Pope on Islamic Terrorism: There Are Violent People in Almost All Religions

By Patrick Goodenough | August 1, 2016 | 4:18 AM EDT

Pope Francis answers reporters' questions on board the flight from Krakow, Poland, to Rome, at the end of a five-day trip to southern Poland, Sunday, July 31, 2016. (AP Photo/Filippo Monteforte, Pool)

(CNSNews.com) – Pope Francis said Sunday he does not like speaking about Islamic violence, telling reporters on a flight to Rome that violent people were found in all religions, including his own.

“There is always a small group of extremists in practically every religion,” he said. “We have them too.”

The pontiff also said that putting the “god” of money at the center of the world’s economy – rather than human beings – was the “first form of terrorism.”

On a flight home from a five-day visit to Poland for World Youth Day celebrations, Pope Francis was asked about the murder of Father Jacques Hamel, the 86-year-old French priest killed by two men linked to the Islamic State of Iraq and Syria (ISIS/ISIL) as he celebrated morning Mass in a Catholic church in Normandy on Tuesday.

“You told us that all religions seek peace, yet he was killed in the name of Islam,” a reporter said, referring to comments the pope had made en route to Poland on Wednesday. “Why do you never mention the word ‘Islam’ when you speak about terrorism?”

“I don’t like speaking of Islamic violence because I come across violence every day when I leaf through the newspapers here in Italy,” Pope Francis replied, according to a translation of his remarks published by La Stampa.

“You read about someone who’s killed his girlfriend or his mother-in-law, and these are violent baptized Catholics.”

“If I talk about ‘Islamic’ violence should I speak about ‘Catholic’ violence too? Not all Muslims are violent,” he said.

“There is always a small group of extremists in practically every religion. We have them too.  (The Catholic News Agency translated the pope’s word as fundamentalists: “There is always a small group of fundamentalists. Fundamentalists. We have them.”)

“And when extremism goes as far as to kill – you can kill with your tongue, the apostle James says so, not me, and you can kill with a sword – it is not right to identify Islam with violence,” he added.

Pope Francis recalled a conversation with the grand imam of Al-Azhar, the institution in Cairo regarded as the top seat of learning in Sunni Islam.

“I had a long conversation with the grand imam of Al-Azhar,” he said. “They seek peace and understanding.”

(Pope Francis met the imam, Sheikh Ahmed al-Tayyeb, in the Vatican last May. Three years earlier, Al-Azhar urged the pope to declare Islam to be a peaceful religion, prompting some Coptic Christian advocates to suggest al-Tayyeb start by denouncing violence against Egypt’s Christian minority.)

Continuing with his response to the reporter’s question, the pope suggested that some Muslims who join terrorist groups do so because of the godless way of life in Europe.

“I wonder how many young people have we as Europeans robbed of their ideals so that they turn to drugs, alcohol or they go there [to Mideast warzones] and enroll.”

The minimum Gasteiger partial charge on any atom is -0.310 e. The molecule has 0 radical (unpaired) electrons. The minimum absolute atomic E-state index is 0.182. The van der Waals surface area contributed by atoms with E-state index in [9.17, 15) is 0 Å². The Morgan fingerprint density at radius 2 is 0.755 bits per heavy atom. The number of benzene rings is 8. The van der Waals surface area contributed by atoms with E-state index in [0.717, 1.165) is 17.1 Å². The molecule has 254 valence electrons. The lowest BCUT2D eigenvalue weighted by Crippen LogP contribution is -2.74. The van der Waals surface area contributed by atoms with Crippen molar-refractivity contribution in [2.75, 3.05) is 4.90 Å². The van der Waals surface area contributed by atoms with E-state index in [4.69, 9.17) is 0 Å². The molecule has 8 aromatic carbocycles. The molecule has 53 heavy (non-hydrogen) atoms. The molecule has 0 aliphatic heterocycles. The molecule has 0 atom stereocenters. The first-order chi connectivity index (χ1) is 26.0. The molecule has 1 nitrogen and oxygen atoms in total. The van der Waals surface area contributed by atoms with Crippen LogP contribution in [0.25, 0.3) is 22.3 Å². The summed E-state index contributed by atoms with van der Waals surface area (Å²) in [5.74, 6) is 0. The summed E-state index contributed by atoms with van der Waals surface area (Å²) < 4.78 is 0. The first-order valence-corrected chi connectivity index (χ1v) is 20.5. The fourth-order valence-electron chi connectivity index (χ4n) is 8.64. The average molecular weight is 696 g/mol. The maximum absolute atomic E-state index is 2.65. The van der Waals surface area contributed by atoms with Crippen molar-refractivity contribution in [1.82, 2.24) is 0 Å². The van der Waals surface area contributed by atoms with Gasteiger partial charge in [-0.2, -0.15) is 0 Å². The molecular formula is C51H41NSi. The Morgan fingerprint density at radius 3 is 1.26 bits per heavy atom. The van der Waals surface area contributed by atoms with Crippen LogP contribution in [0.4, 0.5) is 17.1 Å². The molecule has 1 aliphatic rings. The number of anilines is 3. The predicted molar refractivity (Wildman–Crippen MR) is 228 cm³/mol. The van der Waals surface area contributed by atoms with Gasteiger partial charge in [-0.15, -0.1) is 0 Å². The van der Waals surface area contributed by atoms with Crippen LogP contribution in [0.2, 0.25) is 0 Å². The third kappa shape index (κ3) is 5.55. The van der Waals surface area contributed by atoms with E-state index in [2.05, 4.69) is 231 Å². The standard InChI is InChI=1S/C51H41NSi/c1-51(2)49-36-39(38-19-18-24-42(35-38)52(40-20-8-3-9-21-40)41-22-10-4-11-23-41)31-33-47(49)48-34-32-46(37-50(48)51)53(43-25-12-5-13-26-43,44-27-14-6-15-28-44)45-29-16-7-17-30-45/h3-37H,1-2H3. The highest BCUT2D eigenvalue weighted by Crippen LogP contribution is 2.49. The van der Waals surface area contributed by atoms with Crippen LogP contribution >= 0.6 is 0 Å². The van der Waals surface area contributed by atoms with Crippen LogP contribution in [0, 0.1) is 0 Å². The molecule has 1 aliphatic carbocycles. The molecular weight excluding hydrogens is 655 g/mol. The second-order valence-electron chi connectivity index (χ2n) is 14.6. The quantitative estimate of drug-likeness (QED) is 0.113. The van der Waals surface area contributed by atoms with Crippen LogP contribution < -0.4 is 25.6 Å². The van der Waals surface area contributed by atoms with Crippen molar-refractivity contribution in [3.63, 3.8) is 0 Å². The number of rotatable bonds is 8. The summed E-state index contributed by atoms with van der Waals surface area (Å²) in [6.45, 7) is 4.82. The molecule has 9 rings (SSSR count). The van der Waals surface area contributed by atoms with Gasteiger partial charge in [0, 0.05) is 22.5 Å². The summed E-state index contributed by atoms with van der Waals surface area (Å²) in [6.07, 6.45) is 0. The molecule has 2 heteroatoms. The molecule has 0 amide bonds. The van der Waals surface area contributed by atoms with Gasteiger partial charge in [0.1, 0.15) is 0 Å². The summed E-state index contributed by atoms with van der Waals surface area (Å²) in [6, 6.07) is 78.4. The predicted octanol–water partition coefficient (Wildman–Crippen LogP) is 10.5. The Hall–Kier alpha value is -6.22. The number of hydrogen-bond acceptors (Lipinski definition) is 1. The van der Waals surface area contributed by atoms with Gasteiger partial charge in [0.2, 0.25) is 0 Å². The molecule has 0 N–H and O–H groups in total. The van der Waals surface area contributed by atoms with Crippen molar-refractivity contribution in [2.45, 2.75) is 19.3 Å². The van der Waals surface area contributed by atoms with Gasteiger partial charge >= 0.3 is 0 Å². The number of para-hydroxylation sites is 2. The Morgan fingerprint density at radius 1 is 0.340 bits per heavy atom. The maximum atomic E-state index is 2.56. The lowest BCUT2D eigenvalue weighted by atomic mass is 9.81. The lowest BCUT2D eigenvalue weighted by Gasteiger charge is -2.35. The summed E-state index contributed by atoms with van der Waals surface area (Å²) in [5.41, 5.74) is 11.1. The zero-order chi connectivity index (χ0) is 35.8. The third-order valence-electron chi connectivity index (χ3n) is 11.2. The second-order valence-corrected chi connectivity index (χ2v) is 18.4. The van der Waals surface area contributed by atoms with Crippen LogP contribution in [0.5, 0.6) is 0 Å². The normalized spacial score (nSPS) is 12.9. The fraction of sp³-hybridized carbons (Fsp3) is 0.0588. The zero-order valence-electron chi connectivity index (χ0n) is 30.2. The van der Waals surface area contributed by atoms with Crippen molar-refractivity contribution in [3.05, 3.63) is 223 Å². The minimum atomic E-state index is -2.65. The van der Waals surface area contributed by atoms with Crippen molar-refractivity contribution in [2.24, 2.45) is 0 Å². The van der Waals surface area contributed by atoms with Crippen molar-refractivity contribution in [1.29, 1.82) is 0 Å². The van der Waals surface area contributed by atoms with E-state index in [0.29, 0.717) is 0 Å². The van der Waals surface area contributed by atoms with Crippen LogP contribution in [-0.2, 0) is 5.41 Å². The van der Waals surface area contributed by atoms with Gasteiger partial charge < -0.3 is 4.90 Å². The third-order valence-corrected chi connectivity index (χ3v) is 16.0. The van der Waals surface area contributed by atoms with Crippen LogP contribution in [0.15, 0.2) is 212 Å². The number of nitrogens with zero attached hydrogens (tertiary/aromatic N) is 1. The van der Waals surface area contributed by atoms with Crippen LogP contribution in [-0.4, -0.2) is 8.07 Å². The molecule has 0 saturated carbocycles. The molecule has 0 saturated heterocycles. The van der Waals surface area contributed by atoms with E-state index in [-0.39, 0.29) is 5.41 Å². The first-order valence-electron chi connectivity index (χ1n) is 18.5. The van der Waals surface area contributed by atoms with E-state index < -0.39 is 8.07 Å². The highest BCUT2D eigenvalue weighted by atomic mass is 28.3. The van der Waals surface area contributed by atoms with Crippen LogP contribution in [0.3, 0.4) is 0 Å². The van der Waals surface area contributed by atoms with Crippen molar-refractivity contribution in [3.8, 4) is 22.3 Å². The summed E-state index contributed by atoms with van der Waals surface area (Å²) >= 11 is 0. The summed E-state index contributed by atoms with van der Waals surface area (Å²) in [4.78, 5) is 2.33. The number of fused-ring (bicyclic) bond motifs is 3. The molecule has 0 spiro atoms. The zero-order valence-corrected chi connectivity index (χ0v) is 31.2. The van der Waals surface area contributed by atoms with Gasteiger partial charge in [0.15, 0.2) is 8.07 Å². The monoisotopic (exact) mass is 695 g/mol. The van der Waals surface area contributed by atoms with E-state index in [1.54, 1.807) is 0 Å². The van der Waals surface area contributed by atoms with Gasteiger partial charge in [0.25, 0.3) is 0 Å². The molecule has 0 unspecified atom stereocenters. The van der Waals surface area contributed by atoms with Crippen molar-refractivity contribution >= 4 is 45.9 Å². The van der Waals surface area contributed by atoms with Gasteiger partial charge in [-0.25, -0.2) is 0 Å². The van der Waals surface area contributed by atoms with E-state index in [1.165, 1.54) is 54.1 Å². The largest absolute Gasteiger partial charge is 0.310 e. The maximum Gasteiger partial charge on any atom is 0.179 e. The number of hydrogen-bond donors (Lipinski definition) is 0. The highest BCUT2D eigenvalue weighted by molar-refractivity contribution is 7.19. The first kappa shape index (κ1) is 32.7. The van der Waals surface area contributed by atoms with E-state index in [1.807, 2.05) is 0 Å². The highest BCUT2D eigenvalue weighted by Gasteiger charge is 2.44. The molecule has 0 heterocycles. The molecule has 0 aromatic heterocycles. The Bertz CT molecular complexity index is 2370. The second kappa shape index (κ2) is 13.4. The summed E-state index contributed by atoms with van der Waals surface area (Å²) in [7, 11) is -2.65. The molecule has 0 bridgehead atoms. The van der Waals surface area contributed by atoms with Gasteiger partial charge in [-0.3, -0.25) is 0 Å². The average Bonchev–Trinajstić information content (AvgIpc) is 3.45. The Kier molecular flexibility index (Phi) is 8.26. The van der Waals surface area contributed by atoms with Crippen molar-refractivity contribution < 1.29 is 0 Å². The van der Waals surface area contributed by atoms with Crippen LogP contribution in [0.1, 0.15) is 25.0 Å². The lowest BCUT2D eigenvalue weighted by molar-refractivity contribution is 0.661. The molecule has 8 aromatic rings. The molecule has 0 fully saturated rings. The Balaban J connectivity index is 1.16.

ISIS was “just a small group,” he said. “You cannot, and it is not true and not right to call Islam a terrorist faith.”

Asked what concrete initiatives could be used to counter terrorism, Pope Francis replied, “Terrorism is everywhere. Just think of the tribal terrorism that exists in some African countries. Terrorism grows when there is no other option.”

“Now I’m going to say something that may be risky,” he continued. “When you make the money god the center of the world economy instead of man and woman, then this is a first form of terrorism. You have erased the magnificence of creation and placed money at the center. This is a first basic form of terrorism. Let’s just think about that.”

‘Touch the hearts of terrorists’

On Saturday, during a visit to a church in Krakow that is home to relics of two Polish Franciscans killed in 1991 by the Maoist Shining Path terror group in Peru, the pope in a prayer remembered victims of terrorism.

He asked God to “keep in peace the world and its people, to keep far away from it the devastating wave of terrorism, to restore friendship and instill in the hearts of Your creatures the gift of trust and of readiness to forgive.”

The pope prayed for those killed in “brutal terrorist attacks” and for those “wounded in these acts of inhuman violence: children and young people, old people and innocent people accidentally involved in evil.”

Pope Francis also prayed for the terrorists themselves.

“Touch the hearts of terrorists so that they may recognize the evil of their actions and may turn to the way of peace and goodness, of respect for the life and for the dignity of every human being, regardless of religion, origin, wealth or poverty.”

After last week’s terror attack in northern France, Vatican spokesman Fr. Federico Lombardi said “the Holy See was “particularly shocked because this horrible violence took place in a church, in which God’s love is announced, with the barbarous killing of a priest and the involvement of the faithful.”

Patrick Goodenough
Patrick Goodenough
Spencer Journalism Fellow

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